But then came even higher-resolution cameras – pixel pitches barely larger than 4 microns exposing the resolution limits of even the genre-redefining Nikon 14-24mm. Following the 2015 launch of the Canon 5Ds R, more than one affordable full-frame camera packed 60 megapixel sensors. However, roughly coincident with the launch of the 5Ds R, Canon finally cracked the ultrawide conundrum with the release of the game-changing 11-24mm f4 L, followed a year later by the Mark III 16-35/2.8 L – more a revolution than an evolution of that model. The Mark III didn’t exactly eclipse the performance of the Nikon 14-24/2.8, but in most respects it matched or bettered it, and offered Canon users a wider focal range, autofocus and the advantage of a native mount. The Canon 11-24mm was like the 14-24mm, only more so: wider, sharper and more expensive. This one-two combination ended almost a decade of Nikon’s ultrawide dominance, but for Nikon users the 14-24/2.8 AFS remained the tool of choice – until 2018.

The period from the mid-2010’s until 2025 will surely be remembered as the age of G-Master and Sigma Art lenses. For the first time in living memory the world’s most desirable pro lenses were not made by Canon or Nikon. Arriving six years after the first Art lens (the 35/1.4 prime, launched in 2012), Sigma’s 14-24mm f2.8 DG HSM went head-to-head with the Nikon AF-S, and proved to be a crucial notch above it in every department: sharper, better corrected, and cheaper. This lens not only rendered adequately for 60MP cameras – its performance sitting somewhere between Canon’s 11-24mm and 16-35/2.8 L III – it was available for all major mounts, and outperformed equivalent offerings from Tokina and Tamron. If it had an Achilles’ Heel, it was a faint weakening of its resolving power as it approached 24mm. Sigma fixed that in the ‘designed-for-mirrorless’ DN update of 2019 – which is as close to perfect as cameras of today, or the forseeable future, can tell.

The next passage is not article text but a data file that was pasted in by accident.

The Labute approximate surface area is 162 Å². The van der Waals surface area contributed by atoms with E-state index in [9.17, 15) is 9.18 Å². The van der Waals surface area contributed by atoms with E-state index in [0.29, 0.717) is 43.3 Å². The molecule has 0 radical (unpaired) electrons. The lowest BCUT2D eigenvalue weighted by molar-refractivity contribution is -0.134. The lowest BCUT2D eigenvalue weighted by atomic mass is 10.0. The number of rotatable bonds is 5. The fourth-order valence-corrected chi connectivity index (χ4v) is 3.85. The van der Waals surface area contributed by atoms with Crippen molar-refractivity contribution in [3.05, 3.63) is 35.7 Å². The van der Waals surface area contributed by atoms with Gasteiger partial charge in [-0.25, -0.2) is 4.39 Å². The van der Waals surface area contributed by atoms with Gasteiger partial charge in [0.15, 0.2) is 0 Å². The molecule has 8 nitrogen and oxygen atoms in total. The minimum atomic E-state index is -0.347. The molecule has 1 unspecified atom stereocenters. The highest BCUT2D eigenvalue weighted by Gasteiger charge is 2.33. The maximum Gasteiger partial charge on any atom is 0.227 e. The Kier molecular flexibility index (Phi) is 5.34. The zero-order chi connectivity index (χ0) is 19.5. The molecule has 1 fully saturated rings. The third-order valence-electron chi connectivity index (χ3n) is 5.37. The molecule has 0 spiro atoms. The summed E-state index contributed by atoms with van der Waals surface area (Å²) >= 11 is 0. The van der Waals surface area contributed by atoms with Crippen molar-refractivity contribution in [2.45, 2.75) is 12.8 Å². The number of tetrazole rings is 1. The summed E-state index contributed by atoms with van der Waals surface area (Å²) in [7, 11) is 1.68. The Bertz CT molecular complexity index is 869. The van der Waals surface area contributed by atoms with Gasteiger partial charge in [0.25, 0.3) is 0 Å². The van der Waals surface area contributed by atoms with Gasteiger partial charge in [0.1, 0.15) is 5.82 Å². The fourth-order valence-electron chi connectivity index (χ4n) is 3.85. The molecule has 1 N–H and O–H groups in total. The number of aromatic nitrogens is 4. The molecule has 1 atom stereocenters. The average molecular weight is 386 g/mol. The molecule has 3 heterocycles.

The slackening of the pace in the megapixel race, and the devaluation of high-level stills photography versus images in motion, has raised the prominence of the question: ‘how many pixels do you need?’ – especially in a world where most content is consumed via (at best) 8.3MP screens. 

We may never need a better lens than the Sigma 14-24mm f2.8. Coming full circle back to a time when fixed focal lengths mattered, Sigma’s recent Art primes offer not improved sharpness but the ability to deliver that resolution at wider apertures – an innovation few photographers require at 20mm and 14mm. Sigma’s Art primes at these focal lengths (especially the Mark II 14mm) are the cherry on top of a cake that already had all the icing possible for a cake to wear: satisfactorily resolved 60MP sensors with minimal coma at two stops faster than you thought possible. It’s the end of the road. At least until (if?) next-generation 35mm sensors hit 80MP+.

The Secretly Useful Sigma 14-24mm Art: on Fujifilm GFX